The summer I turned twelve, “pretty” got divided in three subcategories: (1) pretty enough to marry, (2) pretty enough to fuck, and (3) pretty enough to rape. The contradiction was effective; it suggested this weird and wild assumption that girls who didn’t find themselves in any of these categories would go on to find the cure for cancer, walk on the moon, win Nobel prizes, compete in the Olympics, fight the great feminist fight. It didn’t mean that they weren’t beautiful; it just meant that they weren’t limited to that. The women who did fit into those categories could potentially still do things with their lives, but this pillar of their existence would take centre stage.

I was by then cooking, cleaning, taking care of my four siblings, dreaming of being domesticated. There was no doubt about it: I would work a job in law or in the arts, I would have many children, and I would be somebody’s wife. This was a theory we came up with while playing MASH with chalk on a parking-lot pavement. After MASH, it would be a series of Kiss, Marry, Kill, and we’d be so excited that they all wanted to marry us. And then, in 2008, my family moved out of Galloway.

The next five years in Oshawa, Ontario, were a series of unfortunate events, some of them your run-of-the-mill adolescent theatrics. I went to a predominantly white high school, and instead of being regarded, like in my previous life, I was given a new identity: whitewash. Not to be mistaken for white passing. This was an analytic way for white people to give you the okay to sit at their table. You are supposed to take it as a compliment. To see yourself as an exception in your category of minority. It was also the vocabulary Black people might use in rejection of you. Recently, Nick, whom I was secretly (now publicly) friends with, offered about our high-school experience, “They weren’t saying you were pretty for a black girl—they were saying you weren’t ugly for one.” That’s what happened back then, unbeknownst to me, “being pretty,” got tainted with such negative connotation. It was supposed to be a performance, like playing house, like dressing up, like making Ken and Barbie have sex.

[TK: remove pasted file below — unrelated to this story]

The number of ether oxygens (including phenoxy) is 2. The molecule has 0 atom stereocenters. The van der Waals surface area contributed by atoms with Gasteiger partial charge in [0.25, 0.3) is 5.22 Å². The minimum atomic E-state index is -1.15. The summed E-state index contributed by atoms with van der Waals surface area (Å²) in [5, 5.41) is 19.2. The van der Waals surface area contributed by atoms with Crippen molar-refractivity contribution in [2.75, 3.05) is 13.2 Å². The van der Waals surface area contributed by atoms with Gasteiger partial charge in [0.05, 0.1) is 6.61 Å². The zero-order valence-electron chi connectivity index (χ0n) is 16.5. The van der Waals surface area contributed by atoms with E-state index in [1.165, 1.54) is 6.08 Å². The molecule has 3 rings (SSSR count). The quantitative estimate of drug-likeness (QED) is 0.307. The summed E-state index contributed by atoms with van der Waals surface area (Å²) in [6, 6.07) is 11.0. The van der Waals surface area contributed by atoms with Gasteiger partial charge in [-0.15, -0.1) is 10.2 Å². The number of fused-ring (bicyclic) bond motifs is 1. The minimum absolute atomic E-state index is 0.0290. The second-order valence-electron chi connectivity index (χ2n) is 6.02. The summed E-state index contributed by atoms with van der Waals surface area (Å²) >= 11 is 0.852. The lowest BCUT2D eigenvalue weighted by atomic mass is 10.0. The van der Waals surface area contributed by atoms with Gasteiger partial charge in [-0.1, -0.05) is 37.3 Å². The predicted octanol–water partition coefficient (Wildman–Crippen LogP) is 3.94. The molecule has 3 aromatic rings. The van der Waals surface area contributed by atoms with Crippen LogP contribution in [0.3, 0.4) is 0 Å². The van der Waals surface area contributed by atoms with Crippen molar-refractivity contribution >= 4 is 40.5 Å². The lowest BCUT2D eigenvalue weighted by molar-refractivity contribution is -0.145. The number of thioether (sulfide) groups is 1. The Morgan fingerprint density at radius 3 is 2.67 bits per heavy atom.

I became notorious for being a ditzy, bubbly girl with tits. I jumped through a series of rumours. Guys would talk to me not out of interest, I felt, but out of conquest. And then, from 2009 to 2012, ages fourteen to seventeen, it became an accomplishment to sleep with a black girl (thank you, rap music?). But it couldn’t be with any black girl. She had to be black but not ghetto, black but not loud, black but not smart, black but not political (as if there is such a thing). I would get romantic texts that read, “Will you be my black belt?” Each time, I’d say no, and each time, I’d go to school the next day and hear that I had been. None of the few other black girls in my grade shared in my experience. They were seen as prudish and smart. They were treated with a certain kind of backhanded respect otherwise reserved for someone who was incredibly ill. They were…I don’t know what, something I was not.

Whereas the physical pain of “pretty” came with a certain amount of maturity and excitement, the psychological and social stigma took away all the warmth. I got attention in ways I didn’t want. Talked about, watched, and followed. Even outside of school, in public transit. A knee grab here, an ass smack there. Logically, I assumed this was the reality of many women, if not all. But I wasn’t a woman; I was a fifteen-year-old girl. I spent most nights googling “boob reduction surgery.” I cried for four years straight but showed up every morning all smiles, personable, outgoing. I was whitewashed; I had to be grateful.